MAINE UPDATE: The Maine Center for Disease Control and Prevention reports 178 new cases of COVID-19 Monday. There were no deaths in the state. 

Maine Gov. Janet Mills is speeding up the timetable for expanding vaccinations by making them available to people 50 and older this Tuesday and to everyone 16 and older on April 19. That's one to two weeks ahead of the previous timeline. Gov. Mills said health officials are working around the clock to get as many people vaccinated as quickly as possible.

NEW BRUSNWICK UPDATE: High school students across New Brunswick will return to full-time, in person classes beginning April 12th. Education Minister Dominic Cardy acknowledged the blended learning model has not been ideal. As long as the province remains in the Yellow or Orange level, Cardy says all students in Grades 9 to 12 will be in the classroom every day. Students and staff will be required to wear a clean face mask, additional spaces will be made available for lunches and breaks and seating plans will be implemented in classrooms and on buses. New Brunswick Public Health says high school teachers are invited to receive the COVID-19 vaccine at clinics this week. Additional vaccination clinics will be available in the coming weeks for staff in elementary and middle schools, early childhood service providers and child care staff.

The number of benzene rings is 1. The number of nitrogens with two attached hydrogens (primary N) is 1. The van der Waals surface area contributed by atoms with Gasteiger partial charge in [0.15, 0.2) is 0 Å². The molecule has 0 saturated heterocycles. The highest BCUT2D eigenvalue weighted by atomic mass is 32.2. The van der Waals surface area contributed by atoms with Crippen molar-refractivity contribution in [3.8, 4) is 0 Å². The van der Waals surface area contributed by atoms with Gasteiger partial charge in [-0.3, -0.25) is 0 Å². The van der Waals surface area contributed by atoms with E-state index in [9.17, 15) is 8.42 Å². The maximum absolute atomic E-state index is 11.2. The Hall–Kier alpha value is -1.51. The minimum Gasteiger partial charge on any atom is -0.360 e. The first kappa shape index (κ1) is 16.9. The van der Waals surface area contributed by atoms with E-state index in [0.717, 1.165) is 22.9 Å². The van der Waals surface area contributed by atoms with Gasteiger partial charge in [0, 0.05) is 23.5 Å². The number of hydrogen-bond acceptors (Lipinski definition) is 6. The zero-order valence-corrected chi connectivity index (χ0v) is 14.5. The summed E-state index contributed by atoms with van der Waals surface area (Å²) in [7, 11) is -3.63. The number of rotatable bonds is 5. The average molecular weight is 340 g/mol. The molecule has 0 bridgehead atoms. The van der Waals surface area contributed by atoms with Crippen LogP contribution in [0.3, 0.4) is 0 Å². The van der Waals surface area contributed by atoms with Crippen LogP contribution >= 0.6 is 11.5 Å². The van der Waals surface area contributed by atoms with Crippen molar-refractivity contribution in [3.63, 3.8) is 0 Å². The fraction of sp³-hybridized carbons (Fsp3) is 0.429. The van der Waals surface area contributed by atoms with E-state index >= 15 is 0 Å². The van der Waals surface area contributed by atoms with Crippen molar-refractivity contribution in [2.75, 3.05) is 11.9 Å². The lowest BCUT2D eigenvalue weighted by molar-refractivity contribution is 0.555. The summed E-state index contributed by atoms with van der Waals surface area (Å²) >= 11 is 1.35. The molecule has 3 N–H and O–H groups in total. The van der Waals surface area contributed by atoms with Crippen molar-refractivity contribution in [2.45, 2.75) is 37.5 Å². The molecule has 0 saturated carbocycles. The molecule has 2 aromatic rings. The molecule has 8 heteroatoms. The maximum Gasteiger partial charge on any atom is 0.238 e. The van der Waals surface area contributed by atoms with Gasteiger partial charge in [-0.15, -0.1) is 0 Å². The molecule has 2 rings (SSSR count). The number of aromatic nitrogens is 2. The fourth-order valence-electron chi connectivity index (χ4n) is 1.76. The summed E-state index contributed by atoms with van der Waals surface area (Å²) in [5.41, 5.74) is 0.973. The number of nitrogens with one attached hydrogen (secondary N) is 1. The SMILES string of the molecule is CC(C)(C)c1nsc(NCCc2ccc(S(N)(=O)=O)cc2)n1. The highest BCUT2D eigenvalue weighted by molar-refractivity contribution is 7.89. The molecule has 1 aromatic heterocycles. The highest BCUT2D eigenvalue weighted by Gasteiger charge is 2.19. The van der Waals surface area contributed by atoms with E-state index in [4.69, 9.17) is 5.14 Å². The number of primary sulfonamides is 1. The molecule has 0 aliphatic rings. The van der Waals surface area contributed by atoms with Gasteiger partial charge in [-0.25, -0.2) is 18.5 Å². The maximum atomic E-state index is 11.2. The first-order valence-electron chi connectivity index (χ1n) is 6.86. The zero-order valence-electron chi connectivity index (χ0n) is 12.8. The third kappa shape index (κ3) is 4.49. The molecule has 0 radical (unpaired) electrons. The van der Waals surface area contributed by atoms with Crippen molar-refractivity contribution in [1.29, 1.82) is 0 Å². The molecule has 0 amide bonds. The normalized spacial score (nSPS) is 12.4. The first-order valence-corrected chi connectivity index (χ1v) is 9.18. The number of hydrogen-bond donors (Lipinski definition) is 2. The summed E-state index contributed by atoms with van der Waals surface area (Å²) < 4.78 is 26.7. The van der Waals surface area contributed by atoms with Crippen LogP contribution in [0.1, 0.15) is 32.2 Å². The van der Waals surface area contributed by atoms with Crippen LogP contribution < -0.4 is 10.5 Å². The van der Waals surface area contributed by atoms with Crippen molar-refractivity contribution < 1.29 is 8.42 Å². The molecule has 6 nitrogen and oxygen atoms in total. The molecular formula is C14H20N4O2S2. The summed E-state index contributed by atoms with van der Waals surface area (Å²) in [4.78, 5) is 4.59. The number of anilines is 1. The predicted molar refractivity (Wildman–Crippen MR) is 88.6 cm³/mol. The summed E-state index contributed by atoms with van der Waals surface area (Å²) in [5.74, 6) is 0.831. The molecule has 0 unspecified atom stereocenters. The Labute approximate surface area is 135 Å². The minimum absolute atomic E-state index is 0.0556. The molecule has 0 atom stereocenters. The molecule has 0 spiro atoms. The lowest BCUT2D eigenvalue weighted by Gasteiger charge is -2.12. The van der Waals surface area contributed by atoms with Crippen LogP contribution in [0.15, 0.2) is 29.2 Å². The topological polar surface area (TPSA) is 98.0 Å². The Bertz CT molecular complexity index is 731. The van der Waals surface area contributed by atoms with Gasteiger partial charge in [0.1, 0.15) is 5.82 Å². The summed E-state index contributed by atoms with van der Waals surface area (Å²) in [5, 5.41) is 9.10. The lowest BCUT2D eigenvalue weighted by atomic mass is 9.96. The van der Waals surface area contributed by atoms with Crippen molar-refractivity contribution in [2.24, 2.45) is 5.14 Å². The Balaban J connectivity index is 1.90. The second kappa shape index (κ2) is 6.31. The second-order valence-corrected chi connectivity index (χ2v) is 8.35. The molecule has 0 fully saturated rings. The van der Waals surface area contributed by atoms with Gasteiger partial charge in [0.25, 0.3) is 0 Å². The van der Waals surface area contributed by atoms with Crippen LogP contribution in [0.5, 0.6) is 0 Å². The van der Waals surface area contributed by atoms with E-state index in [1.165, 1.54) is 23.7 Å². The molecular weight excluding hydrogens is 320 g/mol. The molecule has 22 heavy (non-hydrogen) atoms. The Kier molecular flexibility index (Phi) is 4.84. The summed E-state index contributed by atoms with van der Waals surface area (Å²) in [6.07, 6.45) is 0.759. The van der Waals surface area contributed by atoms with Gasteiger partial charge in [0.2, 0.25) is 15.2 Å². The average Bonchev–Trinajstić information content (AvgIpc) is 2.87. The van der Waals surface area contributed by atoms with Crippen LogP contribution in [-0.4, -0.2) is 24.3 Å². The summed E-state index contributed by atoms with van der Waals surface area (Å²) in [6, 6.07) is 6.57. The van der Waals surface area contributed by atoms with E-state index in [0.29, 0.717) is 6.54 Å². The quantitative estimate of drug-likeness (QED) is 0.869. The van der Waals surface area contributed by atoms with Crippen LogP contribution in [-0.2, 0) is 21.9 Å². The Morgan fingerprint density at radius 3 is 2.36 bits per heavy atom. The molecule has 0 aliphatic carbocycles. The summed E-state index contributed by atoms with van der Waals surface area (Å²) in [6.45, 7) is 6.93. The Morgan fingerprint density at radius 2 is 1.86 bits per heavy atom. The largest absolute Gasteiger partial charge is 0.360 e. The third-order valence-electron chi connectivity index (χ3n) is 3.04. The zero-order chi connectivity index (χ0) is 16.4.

LOOK: The most expensive weather and climate disasters in recent decades

Stacker ranked the most expensive climate disasters by the billions since 1980 by the total cost of all damages, adjusted for inflation, based on 2021 data from the National Oceanic and Atmospheric Administration (NOAA). The list starts with Hurricane Sally, which caused $7.3 billion in damages in 2020, and ends with a devastating 2005 hurricane that caused $170 billion in damage and killed at least 1,833 people. Keep reading to discover the 50 of the most expensive climate disasters in recent decades in the U.S.

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